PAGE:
"He's got the senior staff working better together than at any point in our history," Bain said. "There's more cohesion and more collaboration amongst the team now. The team is moving with a level of boldness I haven't seen before."

Twitter rose to fame on a simple concept: 140-character messages, almost like digital bumper stickers, sent from laptops or cell phones. The service gave a voice to people who might otherwise be silent. It has played a pivotal role in global movements, including the Arab Spring five years ago and the protests that followed a police shooting last year in Ferguson, Missouri.

Despite its political and cultural influence, Twitter still hasn't approached the popularity or profitability of social-media peer Facebook. Twitter's share price is stuck near its 2013 IPO, and the site is not attracting enough new users. Dorsey himself called Twitter's anemic 3 percent user growth rate "unacceptable" during a conference call in July.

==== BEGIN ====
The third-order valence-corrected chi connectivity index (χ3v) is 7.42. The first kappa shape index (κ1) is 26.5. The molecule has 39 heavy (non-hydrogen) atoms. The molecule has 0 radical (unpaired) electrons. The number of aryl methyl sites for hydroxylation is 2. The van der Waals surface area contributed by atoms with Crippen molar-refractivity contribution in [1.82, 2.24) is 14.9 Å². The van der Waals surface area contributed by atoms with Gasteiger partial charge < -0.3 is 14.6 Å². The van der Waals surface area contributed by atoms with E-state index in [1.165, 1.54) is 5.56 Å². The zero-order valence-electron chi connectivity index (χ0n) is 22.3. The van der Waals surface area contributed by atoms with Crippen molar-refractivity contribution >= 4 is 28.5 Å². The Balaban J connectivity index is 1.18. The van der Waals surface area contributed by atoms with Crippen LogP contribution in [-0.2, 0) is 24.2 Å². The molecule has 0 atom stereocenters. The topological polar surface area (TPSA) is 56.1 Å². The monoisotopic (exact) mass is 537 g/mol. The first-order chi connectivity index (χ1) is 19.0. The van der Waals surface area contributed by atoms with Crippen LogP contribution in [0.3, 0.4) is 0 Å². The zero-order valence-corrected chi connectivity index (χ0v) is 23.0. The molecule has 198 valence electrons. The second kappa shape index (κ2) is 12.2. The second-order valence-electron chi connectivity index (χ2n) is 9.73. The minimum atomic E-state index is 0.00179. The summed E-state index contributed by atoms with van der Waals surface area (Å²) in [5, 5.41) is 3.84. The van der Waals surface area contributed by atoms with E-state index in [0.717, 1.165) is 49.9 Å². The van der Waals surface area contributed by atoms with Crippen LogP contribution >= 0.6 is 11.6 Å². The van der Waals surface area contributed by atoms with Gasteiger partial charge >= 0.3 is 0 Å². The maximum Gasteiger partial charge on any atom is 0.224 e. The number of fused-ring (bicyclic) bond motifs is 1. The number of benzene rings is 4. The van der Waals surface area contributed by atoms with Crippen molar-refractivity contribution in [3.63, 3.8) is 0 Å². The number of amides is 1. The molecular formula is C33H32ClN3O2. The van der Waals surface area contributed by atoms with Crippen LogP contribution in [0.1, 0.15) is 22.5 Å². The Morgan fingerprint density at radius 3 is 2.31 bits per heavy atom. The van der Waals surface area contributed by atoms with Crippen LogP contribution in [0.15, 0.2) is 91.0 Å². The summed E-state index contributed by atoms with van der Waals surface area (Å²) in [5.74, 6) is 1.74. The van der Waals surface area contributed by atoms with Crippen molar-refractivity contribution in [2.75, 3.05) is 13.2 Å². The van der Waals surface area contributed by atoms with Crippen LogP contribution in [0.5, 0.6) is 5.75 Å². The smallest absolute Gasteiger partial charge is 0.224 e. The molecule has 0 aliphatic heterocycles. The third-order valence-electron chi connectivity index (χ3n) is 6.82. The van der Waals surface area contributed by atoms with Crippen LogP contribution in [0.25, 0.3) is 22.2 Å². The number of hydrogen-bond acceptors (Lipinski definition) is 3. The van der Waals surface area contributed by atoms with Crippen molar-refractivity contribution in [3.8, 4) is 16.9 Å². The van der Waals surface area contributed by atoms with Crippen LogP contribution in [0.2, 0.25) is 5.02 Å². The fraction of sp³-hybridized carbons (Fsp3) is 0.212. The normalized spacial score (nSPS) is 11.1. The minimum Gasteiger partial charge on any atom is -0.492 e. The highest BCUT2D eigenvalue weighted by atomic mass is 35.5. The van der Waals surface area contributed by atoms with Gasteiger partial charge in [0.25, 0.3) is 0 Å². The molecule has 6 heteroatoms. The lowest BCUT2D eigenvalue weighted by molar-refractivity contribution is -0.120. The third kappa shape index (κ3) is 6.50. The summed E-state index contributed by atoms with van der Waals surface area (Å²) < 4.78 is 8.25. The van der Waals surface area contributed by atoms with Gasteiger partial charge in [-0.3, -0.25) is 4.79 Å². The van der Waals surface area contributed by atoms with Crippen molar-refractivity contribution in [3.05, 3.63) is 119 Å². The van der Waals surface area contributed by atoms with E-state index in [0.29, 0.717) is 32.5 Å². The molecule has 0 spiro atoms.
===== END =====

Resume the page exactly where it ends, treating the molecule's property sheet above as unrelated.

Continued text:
The company has 316 million people who log in at least once a month, compared with Facebook's nearly 1.5 billion. It spent the summer releasing updates such as longer direct messages and e-commerce integration with Stripe, Shopify and others. Dorsey said he's excited about the fall release of Project Lightning to highlight trending events with photos and videos. He also mentioned a robust product road map for 2016 but did not offer specifics.

"Our work forward is to make Twitter easy to understand by anyone in the world, and give more utility to the people who love to use it daily!" Dorsey tweeted Monday.

From college dropout

Dorsey's rise to the top of two high-profile tech companies comes from inauspicious beginnings. The eldest of three boys, Dorsey grew up in St. Louis where his father worked in a factory that made scientific equipment, according to an October 2013 profile in The New Yorker. Dorsey became interested in programming after his father gave him his first computer, an IBM PC Jr, when he was 8 years old. He received a Macintosh three years later.

Twitter's San Francisco headquarters. James Martin/CNET

In 1995, Dorsey enrolled in the University of Missouri-Rolla (now called the Missouri University of Science and Technology) to study computer science and math.